The fruit of deceit
An extension of Sea of flags, part of Port/raits of Tanjong Pagar

Grace Tan

15 Jan 2024 – 15 Mar 2026
Tanjong Pagar Distripark
Block 39, Level 2 corridor, staircase and service balcony facing port

Artwork impression courtesy of the artist.

At Block 39 of Tanjong Pagar Distripark, delicate floral garlands, pollination trails and nutmeg fruits embellish an exterior staircase and passageway. When first applied, the stencilled motifs in lime plaster and ground nutmeg emit a fleeting fragrance, reminiscent of how sailors in the 16th century claimed to detect the Banda Islands by their scent. Since the 6th or 7th century, nutmeg has been a rare and exotic spice from the “Far East” that influenced European taste and culture. Commercial nutmeg products today may seem unremarkable, but as one of the vestiges of Singapore’s colonial economy, it is synonymous with the promise of wealth, albeit one that turned out to be flawed.

Nutmeg (Myristica fragrans) was imported into Singapore in 1819 by Stamford Raffles in a bid to transform the island into a botanical research powerhouse of the British empire. The 1840s saw a period of “nutmeg mania” where large swathes of dense virgin forest lands were cut down for the cultivation of nutmeg trees in order to carry out the vision that “this island should all be cleared and cultivated; in fact become a large Garden.” One of these ambitious gardens was William Montgomerie’s residence, which was located amidst a 13 hectare nutmeg plantation with 1,800 trees in Duxton Road.

The fruit of deceit is a site-specific response to the history of Tanjong Pagar and its evolving identity. The notion of nature as a commodity is foregrounded here against the physical site of the old Keppel Harbour and present-day Tanjong Pagar Distripark—logistical nodes from different eras that facilitate the circulation of materials, goods, ideas, people and capital.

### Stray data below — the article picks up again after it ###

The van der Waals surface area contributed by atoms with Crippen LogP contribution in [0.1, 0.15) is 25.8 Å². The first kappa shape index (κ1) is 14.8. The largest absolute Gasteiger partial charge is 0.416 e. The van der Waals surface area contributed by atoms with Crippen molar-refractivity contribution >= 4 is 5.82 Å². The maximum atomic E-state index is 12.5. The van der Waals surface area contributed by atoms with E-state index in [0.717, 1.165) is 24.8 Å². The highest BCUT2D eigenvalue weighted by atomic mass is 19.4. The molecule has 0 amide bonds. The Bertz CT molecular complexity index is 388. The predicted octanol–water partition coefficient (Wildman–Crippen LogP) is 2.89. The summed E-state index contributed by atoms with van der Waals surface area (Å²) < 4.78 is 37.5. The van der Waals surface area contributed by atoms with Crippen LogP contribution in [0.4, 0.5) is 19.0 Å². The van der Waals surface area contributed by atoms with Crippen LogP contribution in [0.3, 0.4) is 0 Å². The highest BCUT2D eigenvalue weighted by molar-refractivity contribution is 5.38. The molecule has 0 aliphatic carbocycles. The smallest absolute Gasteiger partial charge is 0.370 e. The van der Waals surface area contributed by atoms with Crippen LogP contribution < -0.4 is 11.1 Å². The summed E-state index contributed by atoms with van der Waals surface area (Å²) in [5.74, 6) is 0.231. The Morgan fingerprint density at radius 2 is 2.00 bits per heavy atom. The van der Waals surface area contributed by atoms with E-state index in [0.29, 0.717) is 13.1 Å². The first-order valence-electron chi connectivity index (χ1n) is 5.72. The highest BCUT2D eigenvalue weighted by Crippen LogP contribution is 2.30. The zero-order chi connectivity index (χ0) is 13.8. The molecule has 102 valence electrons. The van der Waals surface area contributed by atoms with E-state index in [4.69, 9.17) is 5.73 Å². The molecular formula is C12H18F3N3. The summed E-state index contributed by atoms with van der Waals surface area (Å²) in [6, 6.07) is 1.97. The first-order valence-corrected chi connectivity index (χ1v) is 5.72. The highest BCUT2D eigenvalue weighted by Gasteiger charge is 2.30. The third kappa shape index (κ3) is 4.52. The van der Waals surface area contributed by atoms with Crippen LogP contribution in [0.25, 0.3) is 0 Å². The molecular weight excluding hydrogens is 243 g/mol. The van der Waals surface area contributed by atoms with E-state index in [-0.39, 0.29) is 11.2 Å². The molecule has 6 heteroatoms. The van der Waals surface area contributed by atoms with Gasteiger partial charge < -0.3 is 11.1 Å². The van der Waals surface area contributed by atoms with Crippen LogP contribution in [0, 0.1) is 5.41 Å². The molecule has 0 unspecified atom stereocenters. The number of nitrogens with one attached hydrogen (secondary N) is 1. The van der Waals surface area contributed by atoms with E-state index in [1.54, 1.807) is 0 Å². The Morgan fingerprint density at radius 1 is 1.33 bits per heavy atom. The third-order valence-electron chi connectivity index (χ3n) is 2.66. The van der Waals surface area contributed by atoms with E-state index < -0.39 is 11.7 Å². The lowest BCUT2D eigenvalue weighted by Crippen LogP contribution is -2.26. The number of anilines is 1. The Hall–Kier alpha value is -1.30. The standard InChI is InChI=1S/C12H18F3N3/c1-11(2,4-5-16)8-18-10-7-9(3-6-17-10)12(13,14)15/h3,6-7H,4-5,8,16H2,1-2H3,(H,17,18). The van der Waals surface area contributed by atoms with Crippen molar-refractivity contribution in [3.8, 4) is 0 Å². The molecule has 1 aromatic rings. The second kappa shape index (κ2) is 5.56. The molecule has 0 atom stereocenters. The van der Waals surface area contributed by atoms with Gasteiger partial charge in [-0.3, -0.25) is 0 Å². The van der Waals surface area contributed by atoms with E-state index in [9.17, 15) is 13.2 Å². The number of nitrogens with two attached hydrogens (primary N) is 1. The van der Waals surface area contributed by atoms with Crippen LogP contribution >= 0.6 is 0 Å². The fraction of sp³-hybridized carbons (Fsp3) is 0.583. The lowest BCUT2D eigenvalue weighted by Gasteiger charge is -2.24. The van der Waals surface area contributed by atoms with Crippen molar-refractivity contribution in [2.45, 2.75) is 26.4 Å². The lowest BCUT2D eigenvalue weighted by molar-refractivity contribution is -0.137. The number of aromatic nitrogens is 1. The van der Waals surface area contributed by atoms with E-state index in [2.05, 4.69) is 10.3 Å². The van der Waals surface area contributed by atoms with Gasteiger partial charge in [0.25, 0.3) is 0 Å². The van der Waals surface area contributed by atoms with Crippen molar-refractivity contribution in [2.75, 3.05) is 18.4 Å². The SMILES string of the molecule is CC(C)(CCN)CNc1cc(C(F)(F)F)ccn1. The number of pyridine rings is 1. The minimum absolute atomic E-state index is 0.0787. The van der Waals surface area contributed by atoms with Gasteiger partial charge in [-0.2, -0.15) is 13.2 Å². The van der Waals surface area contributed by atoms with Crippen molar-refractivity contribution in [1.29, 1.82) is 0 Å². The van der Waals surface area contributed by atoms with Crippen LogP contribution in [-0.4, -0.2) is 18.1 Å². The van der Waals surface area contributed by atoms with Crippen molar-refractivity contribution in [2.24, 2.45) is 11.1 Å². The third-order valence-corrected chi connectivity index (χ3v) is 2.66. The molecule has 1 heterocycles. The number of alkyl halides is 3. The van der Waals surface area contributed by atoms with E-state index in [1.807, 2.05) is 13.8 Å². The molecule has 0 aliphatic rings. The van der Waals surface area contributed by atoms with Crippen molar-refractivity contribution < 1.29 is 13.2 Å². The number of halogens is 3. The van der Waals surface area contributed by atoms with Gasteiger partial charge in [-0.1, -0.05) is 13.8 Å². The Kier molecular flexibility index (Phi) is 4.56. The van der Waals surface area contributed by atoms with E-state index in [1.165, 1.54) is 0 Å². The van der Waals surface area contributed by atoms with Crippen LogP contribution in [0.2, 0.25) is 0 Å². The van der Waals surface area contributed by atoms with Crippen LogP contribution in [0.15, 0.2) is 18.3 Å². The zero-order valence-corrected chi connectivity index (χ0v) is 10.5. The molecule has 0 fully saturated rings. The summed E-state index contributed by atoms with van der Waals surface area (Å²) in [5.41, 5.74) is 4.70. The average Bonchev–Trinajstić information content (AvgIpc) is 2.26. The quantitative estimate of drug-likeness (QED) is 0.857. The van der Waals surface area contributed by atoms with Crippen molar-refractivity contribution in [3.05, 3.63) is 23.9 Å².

The gesture of overlaying the grimy surfaces of the building with a decorative stratum of nutmeg images subverts the identity of the place, while also creating new meaning. Applied deliberately in a repeated pattern, the surface embellishment is a human designed representation—an intervention to mark and colonise the space through the introduction of a foreign element. The nutmeg motifs in The fruit of deceit were taken from 19th century natural history illustrations that typically show a ripe nutmeg with the “red mace shining through the ruptured husk” and small inconspicuous lobed flowers. A plant that has both male and female reproductive organs but in separate individuals, the overabundance of female flowers functions as a trickery as only the lesser male flowers provide pollen. Nutmeg floral biology has no relation to its cultivation history in Singapore, but the concept of “pollination by deceit” uncannily parallels humanity’s precarious attraction to nature by terraforming the earth for the sake of “improvement.”

Nearby, in Grace’s other work, Sea of flags, 28 out of the 398 flags display colours referenced from the seed, mace, kernel, and skin of nutmeg. Each colour comes with a HEX code and corresponding RGB code, which was then printed onto a PVC sheet and made into a flag. The fruit of deceit extends this colour compendium of Tanjong Pagar through alluring visuals of the nutmeg, alluding to its slighted history in Singapore’s development.


Venue Partner


About the Artist

Image courtesy of Caleb Ming

Grace Tan is a multidisciplinary artist and designer with an interest in geometry, material and construction. From creating wearable fabric artworks under her kwodrent series, she has evolved into sculptural objects and site-specific installations. Tan was awarded the President’s Design Award for Building as a Body in 2012 and the Young Artist Award in 2013. In recent years, she has worked on large public art commissions in Singapore such as Woven Field at Downtown Line, Little India Station (2015), PLANES and CURRENTS at Marina One (2017), SYMMETRY at DUO (2017) and n. 333 – State of Equilibrium at Raffles City (2018). Tan has shown widely in Singapore, Australia, Japan, and the United Kingdom.